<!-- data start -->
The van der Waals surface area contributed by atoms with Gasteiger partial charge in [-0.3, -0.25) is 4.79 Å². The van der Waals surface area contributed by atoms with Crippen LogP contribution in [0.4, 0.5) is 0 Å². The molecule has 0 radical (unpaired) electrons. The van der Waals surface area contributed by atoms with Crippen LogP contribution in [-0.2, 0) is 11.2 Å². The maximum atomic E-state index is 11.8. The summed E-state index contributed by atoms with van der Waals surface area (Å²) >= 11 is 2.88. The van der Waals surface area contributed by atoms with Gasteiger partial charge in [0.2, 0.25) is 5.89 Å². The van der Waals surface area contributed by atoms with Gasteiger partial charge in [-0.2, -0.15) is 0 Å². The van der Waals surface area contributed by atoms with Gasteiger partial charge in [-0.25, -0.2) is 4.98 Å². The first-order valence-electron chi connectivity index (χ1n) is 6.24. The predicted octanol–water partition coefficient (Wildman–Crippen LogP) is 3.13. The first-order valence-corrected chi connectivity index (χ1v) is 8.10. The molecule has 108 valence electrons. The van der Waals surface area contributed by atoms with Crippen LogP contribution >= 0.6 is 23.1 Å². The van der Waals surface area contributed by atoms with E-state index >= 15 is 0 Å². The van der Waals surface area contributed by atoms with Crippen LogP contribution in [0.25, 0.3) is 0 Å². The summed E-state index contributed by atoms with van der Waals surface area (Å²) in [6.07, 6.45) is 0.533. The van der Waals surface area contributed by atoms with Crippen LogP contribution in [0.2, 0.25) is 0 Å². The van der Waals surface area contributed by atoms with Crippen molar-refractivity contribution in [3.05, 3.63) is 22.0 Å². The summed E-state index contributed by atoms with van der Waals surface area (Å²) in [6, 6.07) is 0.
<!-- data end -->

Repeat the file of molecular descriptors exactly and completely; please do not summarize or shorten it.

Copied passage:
The van der Waals surface area contributed by atoms with Gasteiger partial charge in [-0.3, -0.25) is 4.79 Å². The van der Waals surface area contributed by atoms with Crippen LogP contribution in [0.4, 0.5) is 0 Å². The molecule has 0 radical (unpaired) electrons. The van der Waals surface area contributed by atoms with Crippen LogP contribution in [-0.2, 0) is 11.2 Å². The maximum atomic E-state index is 11.8. The summed E-state index contributed by atoms with van der Waals surface area (Å²) >= 11 is 2.88. The van der Waals surface area contributed by atoms with Gasteiger partial charge in [0.2, 0.25) is 5.89 Å². The van der Waals surface area contributed by atoms with Gasteiger partial charge in [-0.2, -0.15) is 0 Å². The van der Waals surface area contributed by atoms with Gasteiger partial charge in [-0.25, -0.2) is 4.98 Å². The first-order valence-electron chi connectivity index (χ1n) is 6.24. The predicted octanol–water partition coefficient (Wildman–Crippen LogP) is 3.13. The first-order valence-corrected chi connectivity index (χ1v) is 8.10. The molecule has 108 valence electrons. The van der Waals surface area contributed by atoms with Crippen LogP contribution >= 0.6 is 23.1 Å². The van der Waals surface area contributed by atoms with E-state index >= 15 is 0 Å². The van der Waals surface area contributed by atoms with Crippen LogP contribution in [0.25, 0.3) is 0 Å². The summed E-state index contributed by atoms with van der Waals surface area (Å²) in [6.07, 6.45) is 0.533. The van der Waals surface area contributed by atoms with Crippen LogP contribution in [0.2, 0.25) is 0 Å². The van der Waals surface area contributed by atoms with Crippen molar-refractivity contribution in [3.05, 3.63) is 22.0 Å². The summed E-state index contributed by atoms with van der Waals surface area (Å²) in [6, 6.07) is 0.